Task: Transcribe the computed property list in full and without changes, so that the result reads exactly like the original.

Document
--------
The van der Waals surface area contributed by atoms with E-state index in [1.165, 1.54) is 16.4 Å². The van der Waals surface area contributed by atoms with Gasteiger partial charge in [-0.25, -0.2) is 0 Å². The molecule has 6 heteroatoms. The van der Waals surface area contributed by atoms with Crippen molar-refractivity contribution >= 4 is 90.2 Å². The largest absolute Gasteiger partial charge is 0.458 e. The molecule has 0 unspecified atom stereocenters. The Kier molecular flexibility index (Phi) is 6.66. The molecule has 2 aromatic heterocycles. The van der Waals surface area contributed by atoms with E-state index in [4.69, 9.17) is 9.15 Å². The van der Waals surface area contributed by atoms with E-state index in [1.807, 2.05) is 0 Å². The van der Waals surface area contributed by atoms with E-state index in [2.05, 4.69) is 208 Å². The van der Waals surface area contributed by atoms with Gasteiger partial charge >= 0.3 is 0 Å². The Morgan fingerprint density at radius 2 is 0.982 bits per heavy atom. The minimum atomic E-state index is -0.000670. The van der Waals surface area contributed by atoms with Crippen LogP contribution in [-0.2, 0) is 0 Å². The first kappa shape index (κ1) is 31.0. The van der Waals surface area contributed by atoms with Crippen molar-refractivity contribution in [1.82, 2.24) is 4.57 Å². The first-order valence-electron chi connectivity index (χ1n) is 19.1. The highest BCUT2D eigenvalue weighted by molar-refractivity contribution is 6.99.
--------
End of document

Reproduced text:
The van der Waals surface area contributed by atoms with E-state index in [1.165, 1.54) is 16.4 Å². The van der Waals surface area contributed by atoms with Gasteiger partial charge in [-0.25, -0.2) is 0 Å². The molecule has 6 heteroatoms. The van der Waals surface area contributed by atoms with Crippen molar-refractivity contribution >= 4 is 90.2 Å². The largest absolute Gasteiger partial charge is 0.458 e. The molecule has 0 unspecified atom stereocenters. The Kier molecular flexibility index (Phi) is 6.66. The molecule has 2 aromatic heterocycles. The van der Waals surface area contributed by atoms with E-state index in [4.69, 9.17) is 9.15 Å². The van der Waals surface area contributed by atoms with E-state index in [1.807, 2.05) is 0 Å². The van der Waals surface area contributed by atoms with E-state index in [2.05, 4.69) is 208 Å². The van der Waals surface area contributed by atoms with Gasteiger partial charge >= 0.3 is 0 Å². The Morgan fingerprint density at radius 2 is 0.982 bits per heavy atom. The minimum atomic E-state index is -0.000670. The van der Waals surface area contributed by atoms with Crippen LogP contribution in [-0.2, 0) is 0 Å². The first kappa shape index (κ1) is 31.0. The van der Waals surface area contributed by atoms with Crippen molar-refractivity contribution in [1.82, 2.24) is 4.57 Å². The first-order valence-electron chi connectivity index (χ1n) is 19.1. The highest BCUT2D eigenvalue weighted by molar-refractivity contribution is 6.99.